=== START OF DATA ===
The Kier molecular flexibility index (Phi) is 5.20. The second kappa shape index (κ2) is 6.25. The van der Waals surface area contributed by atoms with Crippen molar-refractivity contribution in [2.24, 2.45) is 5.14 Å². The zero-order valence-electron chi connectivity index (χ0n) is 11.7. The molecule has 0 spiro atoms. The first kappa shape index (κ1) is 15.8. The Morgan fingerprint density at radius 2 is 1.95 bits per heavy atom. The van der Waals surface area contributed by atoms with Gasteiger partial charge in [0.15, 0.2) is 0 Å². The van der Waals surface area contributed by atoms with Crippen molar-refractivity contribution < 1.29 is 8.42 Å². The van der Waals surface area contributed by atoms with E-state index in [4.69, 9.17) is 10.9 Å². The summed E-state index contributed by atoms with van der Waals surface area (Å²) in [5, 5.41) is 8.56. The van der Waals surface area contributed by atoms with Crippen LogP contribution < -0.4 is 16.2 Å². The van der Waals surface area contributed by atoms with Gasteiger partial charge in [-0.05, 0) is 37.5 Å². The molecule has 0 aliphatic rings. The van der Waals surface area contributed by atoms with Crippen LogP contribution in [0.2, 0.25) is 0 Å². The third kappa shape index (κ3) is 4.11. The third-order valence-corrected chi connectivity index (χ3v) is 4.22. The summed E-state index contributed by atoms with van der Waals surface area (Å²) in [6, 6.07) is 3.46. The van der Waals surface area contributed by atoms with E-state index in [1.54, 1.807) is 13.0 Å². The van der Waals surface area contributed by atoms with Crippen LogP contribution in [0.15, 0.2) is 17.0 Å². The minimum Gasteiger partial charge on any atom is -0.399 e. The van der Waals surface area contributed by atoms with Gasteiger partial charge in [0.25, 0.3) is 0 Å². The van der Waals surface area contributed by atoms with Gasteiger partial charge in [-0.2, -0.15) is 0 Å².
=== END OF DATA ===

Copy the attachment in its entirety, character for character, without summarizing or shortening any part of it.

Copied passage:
The Kier molecular flexibility index (Phi) is 5.20. The second kappa shape index (κ2) is 6.25. The van der Waals surface area contributed by atoms with Crippen molar-refractivity contribution in [2.24, 2.45) is 5.14 Å². The zero-order valence-electron chi connectivity index (χ0n) is 11.7. The molecule has 0 spiro atoms. The first kappa shape index (κ1) is 15.8. The Morgan fingerprint density at radius 2 is 1.95 bits per heavy atom. The van der Waals surface area contributed by atoms with Gasteiger partial charge in [0.15, 0.2) is 0 Å². The van der Waals surface area contributed by atoms with Crippen molar-refractivity contribution < 1.29 is 8.42 Å². The van der Waals surface area contributed by atoms with E-state index in [4.69, 9.17) is 10.9 Å². The summed E-state index contributed by atoms with van der Waals surface area (Å²) in [5, 5.41) is 8.56. The van der Waals surface area contributed by atoms with Crippen LogP contribution < -0.4 is 16.2 Å². The van der Waals surface area contributed by atoms with Gasteiger partial charge in [-0.05, 0) is 37.5 Å². The molecule has 0 aliphatic rings. The van der Waals surface area contributed by atoms with Crippen LogP contribution in [0.2, 0.25) is 0 Å². The third kappa shape index (κ3) is 4.11. The third-order valence-corrected chi connectivity index (χ3v) is 4.22. The summed E-state index contributed by atoms with van der Waals surface area (Å²) in [6, 6.07) is 3.46. The van der Waals surface area contributed by atoms with E-state index in [1.54, 1.807) is 13.0 Å². The van der Waals surface area contributed by atoms with Crippen LogP contribution in [0.15, 0.2) is 17.0 Å². The minimum Gasteiger partial charge on any atom is -0.399 e. The van der Waals surface area contributed by atoms with Gasteiger partial charge in [0.25, 0.3) is 0 Å². The van der Waals surface area contributed by atoms with Gasteiger partial charge in [-0.2, -0.15) is 0 Å².